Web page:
Small Intestinal Bacterial Overgrowth
Updated: Jul 21, 2022
Do you ever feel bloated after eating, even if you've only had a small amount of food? Do you have trouble losing weight, regardless of how much you diet and exercise? Do you have irritable bowel syndrome? If so, you may have Small Intestine Bacterial Overgrowth (SIBO).
SIBO is a condition in which too many bacteria grow in the small intestine, causing gas, bloating, and other digestive problems. There are many different root causes and risk factors for developing SIBO. The underlying cause, and then obviously the treatment as well, is different for different people, however diet and lifestyle factors play a role for everyone. In this post, we'll discuss what SIBO is, its symptoms and causes, and how to treat it naturally. So read on to learn more about small intestinal bacterial overgrowth also known as SIBO.
1. What is Small Intestine Bacterial Overgrowth (SIBO)?
SIBO is a condition in which too many bacteria grow in the small intestine. It becomes bothersome particularly when types of bacteria which are not commonly part of the normal small intestinal bacterial microbiome in this part of the digestive tract overgrow.
The small intestine is normally home to a diverse population of bacteria. This is normal, and we need these bacteria to help us digest our food. However, SIBO occurs when there is an overgrowth of some of the harmful bacteria. The exact cause of this overgrowth differs from person to person. Sometimes good bacteria get killed off when we use antibiotics for another sickness. Sometimes bad bacteria which grows on sugar grows too much and overpopulates our gut because we are eating a diet with too much sugar and processed food.
Most often SIBO starts when your small intestine doesn't move food along the way it should. Bacteria grow and stick around too long. If the good bacteria that help you digest food can't keep up with the harmful bacteria, you might notice symptoms such as discomfort, bloating, diarrhea, decreased absorption of nutrients, vitamin deficiency and other digestive problems.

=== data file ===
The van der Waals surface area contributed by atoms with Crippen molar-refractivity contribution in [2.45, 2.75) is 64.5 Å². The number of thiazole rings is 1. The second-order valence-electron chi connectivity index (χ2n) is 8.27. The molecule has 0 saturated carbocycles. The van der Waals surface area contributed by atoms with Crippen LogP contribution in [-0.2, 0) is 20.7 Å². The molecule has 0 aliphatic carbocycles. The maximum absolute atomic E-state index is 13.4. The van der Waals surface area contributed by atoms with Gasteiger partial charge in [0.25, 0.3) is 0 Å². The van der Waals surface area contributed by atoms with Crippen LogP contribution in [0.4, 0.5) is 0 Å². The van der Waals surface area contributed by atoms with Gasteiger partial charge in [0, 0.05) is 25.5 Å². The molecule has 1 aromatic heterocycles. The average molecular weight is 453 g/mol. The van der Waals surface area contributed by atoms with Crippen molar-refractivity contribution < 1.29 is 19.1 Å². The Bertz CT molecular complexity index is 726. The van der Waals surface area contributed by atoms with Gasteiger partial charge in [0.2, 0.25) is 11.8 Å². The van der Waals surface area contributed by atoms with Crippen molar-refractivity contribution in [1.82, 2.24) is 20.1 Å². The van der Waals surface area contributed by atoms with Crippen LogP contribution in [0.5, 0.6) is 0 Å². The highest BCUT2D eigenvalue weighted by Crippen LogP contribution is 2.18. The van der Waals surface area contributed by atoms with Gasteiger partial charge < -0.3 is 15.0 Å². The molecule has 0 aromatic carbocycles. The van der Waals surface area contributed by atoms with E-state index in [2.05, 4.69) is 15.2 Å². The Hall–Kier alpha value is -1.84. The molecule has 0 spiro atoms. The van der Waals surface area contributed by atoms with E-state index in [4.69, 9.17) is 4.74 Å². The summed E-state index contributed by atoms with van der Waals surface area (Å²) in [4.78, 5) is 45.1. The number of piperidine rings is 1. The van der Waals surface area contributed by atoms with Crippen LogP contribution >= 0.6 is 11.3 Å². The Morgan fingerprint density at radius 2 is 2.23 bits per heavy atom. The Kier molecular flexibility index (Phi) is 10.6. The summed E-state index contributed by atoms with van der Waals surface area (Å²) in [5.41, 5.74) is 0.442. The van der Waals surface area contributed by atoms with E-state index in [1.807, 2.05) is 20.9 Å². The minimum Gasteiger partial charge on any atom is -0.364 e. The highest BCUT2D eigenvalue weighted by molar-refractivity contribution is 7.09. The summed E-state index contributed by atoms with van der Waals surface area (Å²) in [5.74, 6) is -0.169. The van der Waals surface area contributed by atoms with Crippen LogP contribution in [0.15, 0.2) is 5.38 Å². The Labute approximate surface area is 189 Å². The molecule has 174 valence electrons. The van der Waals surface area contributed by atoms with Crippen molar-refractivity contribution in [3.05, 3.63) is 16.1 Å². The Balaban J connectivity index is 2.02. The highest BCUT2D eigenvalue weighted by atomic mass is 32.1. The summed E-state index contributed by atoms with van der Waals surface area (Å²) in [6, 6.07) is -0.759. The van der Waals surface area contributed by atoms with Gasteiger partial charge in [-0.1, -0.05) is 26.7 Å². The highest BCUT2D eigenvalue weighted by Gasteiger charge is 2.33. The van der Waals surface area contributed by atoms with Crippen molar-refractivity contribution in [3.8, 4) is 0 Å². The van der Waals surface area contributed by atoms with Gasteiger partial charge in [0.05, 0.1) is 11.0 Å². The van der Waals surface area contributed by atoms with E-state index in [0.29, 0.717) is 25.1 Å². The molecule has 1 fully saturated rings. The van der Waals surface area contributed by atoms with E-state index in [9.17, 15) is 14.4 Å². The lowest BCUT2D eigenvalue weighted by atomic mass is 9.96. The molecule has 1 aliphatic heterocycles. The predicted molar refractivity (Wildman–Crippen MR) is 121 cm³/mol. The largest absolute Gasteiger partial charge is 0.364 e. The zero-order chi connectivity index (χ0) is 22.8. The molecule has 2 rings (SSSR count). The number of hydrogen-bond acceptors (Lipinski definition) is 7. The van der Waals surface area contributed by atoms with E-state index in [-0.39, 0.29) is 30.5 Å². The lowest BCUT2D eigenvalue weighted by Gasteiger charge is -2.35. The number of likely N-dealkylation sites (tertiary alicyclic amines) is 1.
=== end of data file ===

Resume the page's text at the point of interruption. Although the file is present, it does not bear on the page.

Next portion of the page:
In my Clinic, I find that SIBO exists on a spectrum. It is not something that you have or don't have. It is rather something on a continuum, causing symptoms in some people if these harmful bacteria overgrow at certain times, and then, according to your diet, small intestinal bacterial overgrowth improves at other times. Even when we treat someone, they won't be cured for life, as these bacteria can overgrow at a later stage again.
The key in taking control of your own health, is to start noticing when you have certain symptoms, and trace it back to when it started for you. Reflect on your day, your diet and lifestyle to figure out what makes it worse, and what makes it better. Your Health Practitioner can help you figure this out by taking a thorough medical history.
2. Symptoms of SIBO
SIBO symptoms affect the gut. Bloating is one of the most common symptoms of SIBO. Abdominal pain is often described as a dull ache that may be worse after eating. Some people experience cramps, some diarrhea, and some constipation.
Patients often experience indigestion, and then commonly get prescribed an antacid such as a proton pump inhibitor which lowers stomach acid in the upper gut where we normally have a higher content of stomach acid. Even though proton pump inhibitors decrease the level of stomach acid, it does not treat the root cause of intestinal bacterial overgrowth (SIBO) and is actually another risk factor for developing intestinal bacterial overgrowth (SIBO). Some people complain about a regular feeling of fullness. Some people experience abdominal pain due to gas. Some people experience unexpected weight loss.
Nutrient deficiencies are another common symptom of SIBO. This is because harmful bacterial overgrowth takes the place of good bacterial overgrowth (the way it would be in the small intestinal environment of healthy controls)